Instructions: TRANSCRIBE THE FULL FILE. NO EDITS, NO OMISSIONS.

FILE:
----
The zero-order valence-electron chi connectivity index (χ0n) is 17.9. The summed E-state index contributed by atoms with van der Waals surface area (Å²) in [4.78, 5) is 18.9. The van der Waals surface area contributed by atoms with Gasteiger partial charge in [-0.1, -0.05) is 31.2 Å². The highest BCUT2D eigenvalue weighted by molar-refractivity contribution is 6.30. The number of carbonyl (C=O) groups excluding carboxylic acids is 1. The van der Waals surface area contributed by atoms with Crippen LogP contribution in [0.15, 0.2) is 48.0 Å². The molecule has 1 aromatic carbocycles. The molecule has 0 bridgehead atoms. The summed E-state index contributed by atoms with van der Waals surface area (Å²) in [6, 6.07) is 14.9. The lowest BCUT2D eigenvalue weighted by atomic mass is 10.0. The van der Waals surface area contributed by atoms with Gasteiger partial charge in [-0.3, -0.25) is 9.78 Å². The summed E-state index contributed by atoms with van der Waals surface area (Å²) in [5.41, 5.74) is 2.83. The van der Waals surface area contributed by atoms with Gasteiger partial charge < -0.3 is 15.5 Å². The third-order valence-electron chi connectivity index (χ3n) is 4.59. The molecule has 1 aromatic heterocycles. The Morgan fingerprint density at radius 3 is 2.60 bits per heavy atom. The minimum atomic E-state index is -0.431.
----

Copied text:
The zero-order valence-electron chi connectivity index (χ0n) is 17.9. The summed E-state index contributed by atoms with van der Waals surface area (Å²) in [4.78, 5) is 18.9. The van der Waals surface area contributed by atoms with Gasteiger partial charge in [-0.1, -0.05) is 31.2 Å². The highest BCUT2D eigenvalue weighted by molar-refractivity contribution is 6.30. The number of carbonyl (C=O) groups excluding carboxylic acids is 1. The van der Waals surface area contributed by atoms with Crippen LogP contribution in [0.15, 0.2) is 48.0 Å². The molecule has 1 aromatic carbocycles. The molecule has 0 bridgehead atoms. The summed E-state index contributed by atoms with van der Waals surface area (Å²) in [6, 6.07) is 14.9. The lowest BCUT2D eigenvalue weighted by atomic mass is 10.0. The van der Waals surface area contributed by atoms with Gasteiger partial charge in [-0.3, -0.25) is 9.78 Å². The summed E-state index contributed by atoms with van der Waals surface area (Å²) in [5.41, 5.74) is 2.83. The van der Waals surface area contributed by atoms with Gasteiger partial charge < -0.3 is 15.5 Å². The third-order valence-electron chi connectivity index (χ3n) is 4.59. The molecule has 1 aromatic heterocycles. The Morgan fingerprint density at radius 3 is 2.60 bits per heavy atom. The minimum atomic E-state index is -0.431.